Don't expect any friendly handshakes between President Obama and Speaker Boehner anytime soon. PHOTO: Wikimedia Commons
The government has officially shutdown. Why and what does that even mean? What will it cost and how will it end? We have you covered.
1. Why has the government shut down?
Because House Republicans and Senate Democrats cannot agree on a bill to keep it running. The government has to agree to continue to pay for the services it provides (more on those in a bit), and our Congress is so divided that it can’t even agree to do that. House Republicans passed a bill on party lines that couples funding the government with defunding Obamacare, knowing full well that it wouldn’t go anywhere in the Senate, which it didn’t. The Senate responded with a “clean” bill, which stripped out defunding Obamacare and simply said that the government would continue to fund itself.
2. How is the government shutdown going to end?
No one knows. Republicans have brought the government to the brink of default and shutting down in the recent past, but there were always negotiations between the parties happening on some level. Right now, hours before the shutdown: crickets. Both sides seem to think that a government shutdown will be so horrible that the other side will blink first and negotiate. Neither side shows any sign of actually doing that.
3. Who should I blame for a government shutdown?
How you answer this question may determine which side offers an actual deal first (as in, a deal the other side would consider). The Republican Party is the side demanding that this deal includes something more than continuing to fund the government, so if you believe that the two parties should negotiate without the threat of doing damage to the country, then blame the Republicans (and be aware that that’s been their M.O. for a while). If you think that Democrats should bend here, or that Obamacare is so awful that it’s worth shutting down the government to take a (likely futile) stand against it, then you can shift some of that blame to the Democrats.
4. Is it really so simple as Republicans want X, Democrats want Y?
Yes and no. Democrats are more or less united on this one: they will not negotiate with Republicans on funding the government, especially if defunding or delaying (the House’s latest offer) is on the table. Republicans are split, which is apparent in the Senate more so than the House. Even in the House, however, Republican leadership has tried unsuccessfully to convince Tea Partiers to save this fight for the debt ceiling debate (in two weeks!) or a budget battle. It’s really the Tea Party wing of the Republican Party that is driving the ship, while older, more experience Republicans (especially those who remember the Newt Gingrich-led shutdown of 1995) don’t want this to happen.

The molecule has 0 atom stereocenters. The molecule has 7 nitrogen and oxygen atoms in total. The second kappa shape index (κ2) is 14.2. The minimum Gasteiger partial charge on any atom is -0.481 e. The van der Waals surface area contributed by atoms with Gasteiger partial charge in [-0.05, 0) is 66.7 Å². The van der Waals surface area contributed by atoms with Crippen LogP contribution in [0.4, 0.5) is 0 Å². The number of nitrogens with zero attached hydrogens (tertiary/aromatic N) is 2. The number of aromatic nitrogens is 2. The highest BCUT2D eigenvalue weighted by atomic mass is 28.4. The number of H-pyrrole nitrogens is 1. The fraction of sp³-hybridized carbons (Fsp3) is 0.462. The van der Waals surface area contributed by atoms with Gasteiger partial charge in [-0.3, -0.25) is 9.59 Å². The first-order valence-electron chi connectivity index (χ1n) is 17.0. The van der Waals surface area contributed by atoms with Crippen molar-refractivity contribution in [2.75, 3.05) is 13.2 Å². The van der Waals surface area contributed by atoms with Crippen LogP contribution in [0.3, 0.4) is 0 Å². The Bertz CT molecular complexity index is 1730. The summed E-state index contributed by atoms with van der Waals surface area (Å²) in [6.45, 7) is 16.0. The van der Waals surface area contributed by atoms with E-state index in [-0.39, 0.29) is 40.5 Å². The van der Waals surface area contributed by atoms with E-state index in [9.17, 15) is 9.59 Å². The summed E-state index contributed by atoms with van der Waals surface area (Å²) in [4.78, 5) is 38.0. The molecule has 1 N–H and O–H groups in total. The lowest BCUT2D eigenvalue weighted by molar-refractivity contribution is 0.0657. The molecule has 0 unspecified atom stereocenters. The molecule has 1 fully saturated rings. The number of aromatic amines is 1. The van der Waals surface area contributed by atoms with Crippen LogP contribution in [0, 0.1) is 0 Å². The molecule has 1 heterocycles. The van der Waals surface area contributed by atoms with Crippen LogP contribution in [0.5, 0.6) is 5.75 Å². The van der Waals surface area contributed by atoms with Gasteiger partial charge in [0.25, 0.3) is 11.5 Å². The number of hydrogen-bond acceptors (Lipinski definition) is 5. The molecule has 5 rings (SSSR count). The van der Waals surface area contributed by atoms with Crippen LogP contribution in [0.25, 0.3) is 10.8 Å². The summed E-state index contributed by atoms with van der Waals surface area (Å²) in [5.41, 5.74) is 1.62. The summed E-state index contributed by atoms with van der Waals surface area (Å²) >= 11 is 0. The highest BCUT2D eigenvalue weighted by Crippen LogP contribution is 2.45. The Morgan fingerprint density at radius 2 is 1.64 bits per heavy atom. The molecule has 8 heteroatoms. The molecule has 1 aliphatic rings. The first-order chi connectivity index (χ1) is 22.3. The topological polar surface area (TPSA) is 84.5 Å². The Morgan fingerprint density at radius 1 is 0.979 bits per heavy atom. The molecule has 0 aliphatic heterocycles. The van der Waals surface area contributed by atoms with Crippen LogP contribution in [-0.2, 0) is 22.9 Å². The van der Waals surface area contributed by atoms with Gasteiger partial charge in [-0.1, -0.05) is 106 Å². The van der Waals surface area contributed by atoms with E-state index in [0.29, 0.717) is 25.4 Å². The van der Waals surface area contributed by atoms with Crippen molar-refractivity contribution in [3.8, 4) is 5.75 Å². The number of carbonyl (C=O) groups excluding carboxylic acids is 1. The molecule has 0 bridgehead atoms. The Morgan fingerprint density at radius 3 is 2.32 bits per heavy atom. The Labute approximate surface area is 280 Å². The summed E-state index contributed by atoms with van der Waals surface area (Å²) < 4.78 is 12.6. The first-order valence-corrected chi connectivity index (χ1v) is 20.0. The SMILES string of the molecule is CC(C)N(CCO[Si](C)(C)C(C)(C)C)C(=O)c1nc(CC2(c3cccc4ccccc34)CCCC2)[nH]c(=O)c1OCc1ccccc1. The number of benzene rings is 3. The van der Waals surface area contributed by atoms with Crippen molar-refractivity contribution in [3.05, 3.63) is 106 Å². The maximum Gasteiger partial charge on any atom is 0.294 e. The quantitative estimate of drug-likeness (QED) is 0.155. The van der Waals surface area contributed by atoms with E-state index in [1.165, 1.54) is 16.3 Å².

5. What does it mean for the government to shut down?
A lot. Government funds everything from testing our drinking water to evaluating insurance plans to paying the Congress that got us into this mess. Government employees who operate essential services like air traffic controllers, national weather service meteorologists and Superfund project managers will stay on the job. Everyone else, like food inspectors, pesticide regulators and renewable energy researchers gets an unpaid vacation. Members of Congress? America apparently can’t survive without their essential service: they still get paid.
Government shutdowns cost money and they hurt the economy. The full costs are hard to estimate, because they are so far-reaching, and include psychological effects, like damage to investor confidence. The 90s government shutdown cost an estimated $1.4 billion in unnecessary costs (more like $2 billion in today’s dollars). Economists estimate that the shutdown’s cost will amplify as it goes on, and a government shutdown of more than a month risks sending the U.S. into a recession.
A government shutdown would be bad news. The worst part is that it’s totally unnecessary.